I hate spin. Really, really hate it, with an Orwellian passion. I bristle whenever I see it in print or hear it on TV. And I just saw a prime example of it in the New York Daily News gossip column, which is reporting that Jim Kelly, the managing editor of Time, is about to step down. Asked to comment, a Time spokeswoman replied, “Jim Kelly is very much in charge of charting the current and future course of Time magazine. Beyond that, we never comment on speculation regarding personnel matters.”
When I see that kind of statement, I reach for my garrote. A simple No comment would have been fine—but no, the unnamed spokeswoman in question had to take the opportunity to slip in a little grease, couched in slickly anti-human phrases that might just as easily have been generated by a Spin Robot.
A moment ago I alluded to George Orwell, whose 1946 essay “Politics and the English Language” (which you can read here, and should if you haven’t already) is rightly regarded as the locus classicus of all discussions of modern euphemism. But I don’t think Orwell’s target, which was the corruption of language by political orthodoxy, is quite the same as mine. Here’s the key paragraph of his essay:
When one watches some tired hack on the platform mechanically repeating the familiar phrases—bestial atrocities, iron heel, bloodstained tyranny, free peoples of the world, stand shoulder to shoulder—one often has a curious feeling that one is not watching a live human being but some kind of dummy: a feeling which suddenly becomes stronger at moments when the light catches the speaker’s spectacles and turns them into blank discs which seem to have no eyes behind them. And this is not altogether fanciful. A speaker who uses that kind of phraseology has gone some distance toward turning himself into a machine. The appropriate noises are coming out of his larynx, but his brain is not involved as it would be if he were choosing his words for himself. If the speech he is making is one that he is accustomed to make over and over again, he may be almost unconscious of what he is saying, as one is when one utters the responses in church. And this reduced state of consciousness, if not indispensable, is at any rate favorable to political conformity….
Very good, and still very true. But the new kind of spin that enrages me is a different proposition altogether. It’s not unconscious: it’s wholly knowing, a deliberate attempt to use speech not for the purposes of communication but for the purposes of manipulation, to corrupt the whole process of human interaction by making no statement that is not agenda-driven. It’s as if our culture had been taken over by lawyers—which, of course, it has. For modern spin is not so much pol-speak as lawyer-speak, with a dollop of Madison Avenue stirred in for bad measure. It’s half Safety First (never admit anything, however insignificant, that could possibly be used against you in court) and half salesmanship (never pass up a chance, however gratuitous, to plug the product). When I hear official spokesmen emitting phrases like the ones I quoted above, I feel not as if I were watching a marionette, but as if they were trying to make me a marionette.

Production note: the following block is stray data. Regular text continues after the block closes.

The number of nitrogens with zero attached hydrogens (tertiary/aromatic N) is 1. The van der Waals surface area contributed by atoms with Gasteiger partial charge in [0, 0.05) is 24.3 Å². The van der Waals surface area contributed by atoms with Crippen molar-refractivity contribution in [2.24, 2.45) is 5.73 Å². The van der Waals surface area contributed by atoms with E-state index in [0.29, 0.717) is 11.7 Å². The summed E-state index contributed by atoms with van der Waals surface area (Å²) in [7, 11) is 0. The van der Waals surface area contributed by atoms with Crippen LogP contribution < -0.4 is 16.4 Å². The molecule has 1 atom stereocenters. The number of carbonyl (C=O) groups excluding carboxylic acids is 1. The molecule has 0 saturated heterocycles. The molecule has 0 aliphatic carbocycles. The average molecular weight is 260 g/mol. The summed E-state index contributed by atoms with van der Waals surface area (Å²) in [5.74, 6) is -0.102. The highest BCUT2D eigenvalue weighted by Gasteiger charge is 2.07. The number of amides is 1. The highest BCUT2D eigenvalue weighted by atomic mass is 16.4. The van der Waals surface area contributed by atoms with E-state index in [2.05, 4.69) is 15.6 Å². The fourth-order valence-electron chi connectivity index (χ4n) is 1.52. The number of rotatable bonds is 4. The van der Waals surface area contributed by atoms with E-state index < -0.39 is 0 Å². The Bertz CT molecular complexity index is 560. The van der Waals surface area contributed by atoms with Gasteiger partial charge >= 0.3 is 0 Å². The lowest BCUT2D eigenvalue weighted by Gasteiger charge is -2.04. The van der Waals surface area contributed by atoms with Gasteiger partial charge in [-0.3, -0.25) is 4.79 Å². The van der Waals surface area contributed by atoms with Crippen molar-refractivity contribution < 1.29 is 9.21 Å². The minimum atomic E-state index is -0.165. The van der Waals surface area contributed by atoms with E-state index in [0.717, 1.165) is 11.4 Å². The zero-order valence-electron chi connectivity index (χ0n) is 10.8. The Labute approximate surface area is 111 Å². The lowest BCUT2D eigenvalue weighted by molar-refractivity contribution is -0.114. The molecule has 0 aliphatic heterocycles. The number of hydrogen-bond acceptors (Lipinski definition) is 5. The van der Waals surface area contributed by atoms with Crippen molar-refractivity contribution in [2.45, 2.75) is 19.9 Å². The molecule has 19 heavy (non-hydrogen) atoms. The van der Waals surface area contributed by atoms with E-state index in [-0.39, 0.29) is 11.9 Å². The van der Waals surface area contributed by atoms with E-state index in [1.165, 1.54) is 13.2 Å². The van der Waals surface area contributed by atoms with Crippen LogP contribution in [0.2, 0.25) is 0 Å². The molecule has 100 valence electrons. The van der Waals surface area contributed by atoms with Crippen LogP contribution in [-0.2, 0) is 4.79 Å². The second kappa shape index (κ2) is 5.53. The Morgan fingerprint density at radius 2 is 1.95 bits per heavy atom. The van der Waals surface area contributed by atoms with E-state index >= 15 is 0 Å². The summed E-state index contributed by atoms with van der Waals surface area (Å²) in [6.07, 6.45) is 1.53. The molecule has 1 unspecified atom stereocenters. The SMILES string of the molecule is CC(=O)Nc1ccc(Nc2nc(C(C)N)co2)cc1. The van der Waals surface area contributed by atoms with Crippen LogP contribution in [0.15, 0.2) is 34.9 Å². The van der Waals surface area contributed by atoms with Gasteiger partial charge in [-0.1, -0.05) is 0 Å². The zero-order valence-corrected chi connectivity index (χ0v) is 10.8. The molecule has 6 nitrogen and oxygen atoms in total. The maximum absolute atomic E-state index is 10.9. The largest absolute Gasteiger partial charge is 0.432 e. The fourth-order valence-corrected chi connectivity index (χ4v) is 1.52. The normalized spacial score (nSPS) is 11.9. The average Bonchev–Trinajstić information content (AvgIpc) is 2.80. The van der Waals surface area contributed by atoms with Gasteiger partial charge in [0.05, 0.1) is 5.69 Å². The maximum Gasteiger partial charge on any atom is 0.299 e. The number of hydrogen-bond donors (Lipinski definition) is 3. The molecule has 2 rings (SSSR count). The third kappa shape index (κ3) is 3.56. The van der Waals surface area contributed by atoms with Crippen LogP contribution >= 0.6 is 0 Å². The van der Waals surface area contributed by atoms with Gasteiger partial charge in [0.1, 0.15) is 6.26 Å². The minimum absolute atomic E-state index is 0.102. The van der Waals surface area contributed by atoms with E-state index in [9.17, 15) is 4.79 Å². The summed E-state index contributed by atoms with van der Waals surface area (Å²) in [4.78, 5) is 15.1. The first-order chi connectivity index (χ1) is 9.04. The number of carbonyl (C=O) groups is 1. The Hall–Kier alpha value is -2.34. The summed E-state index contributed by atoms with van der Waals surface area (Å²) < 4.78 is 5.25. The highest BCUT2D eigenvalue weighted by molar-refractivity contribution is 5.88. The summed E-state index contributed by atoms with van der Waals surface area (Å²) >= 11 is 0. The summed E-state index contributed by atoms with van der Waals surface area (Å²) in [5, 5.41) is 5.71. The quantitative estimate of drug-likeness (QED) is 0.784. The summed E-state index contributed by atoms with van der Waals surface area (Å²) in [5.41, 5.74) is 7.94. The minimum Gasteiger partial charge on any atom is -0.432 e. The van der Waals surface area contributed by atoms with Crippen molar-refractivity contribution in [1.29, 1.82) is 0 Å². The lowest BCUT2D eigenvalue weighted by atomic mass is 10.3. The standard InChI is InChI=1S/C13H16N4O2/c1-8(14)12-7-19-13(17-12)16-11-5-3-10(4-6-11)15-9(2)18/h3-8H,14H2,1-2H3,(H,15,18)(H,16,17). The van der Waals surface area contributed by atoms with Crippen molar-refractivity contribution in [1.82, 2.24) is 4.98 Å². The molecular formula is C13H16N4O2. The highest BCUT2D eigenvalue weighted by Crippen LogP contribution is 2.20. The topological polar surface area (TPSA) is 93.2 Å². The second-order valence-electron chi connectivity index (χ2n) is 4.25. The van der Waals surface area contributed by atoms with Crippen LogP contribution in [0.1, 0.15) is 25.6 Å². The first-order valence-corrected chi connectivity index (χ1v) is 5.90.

I’ve complained about this kind of thing before, on which occasion I quoted the greatest piece of unspin ever uttered by a public figure, General Joe Stilwell’s statement to the press after Japanese troops forced his men to retreat from Burma to India: “I claim we took a hell of a beating. We got run out of Burma and it is as humiliating as hell. I think we ought to find out what caused it, and go back and retake it.” No doubt I’ll quote it again, and no doubt I’ll do so, as before, in vain. Or maybe not. For I see no indication that lawyer-speak spin, endemic though it has become, is any more effective an instrument of public persuasion than the similarly synthetic taglines that Hollywood studios have been using for years to pitch their wares to the public. She was the first. This time it’s war. Who gives a crap? Anybody who decides to spend ten bucks on a movie because he sees a phrase like that on a poster deserves to see that movie, preferably ten times a day until he dies.
Yes, I’m feeling grumpy. This is one of my hobby horses, though I don’t make a habit of mounting it in public, and I promise not to do it again for a minimum of six months. But that doesn’t mean I’m not bristling.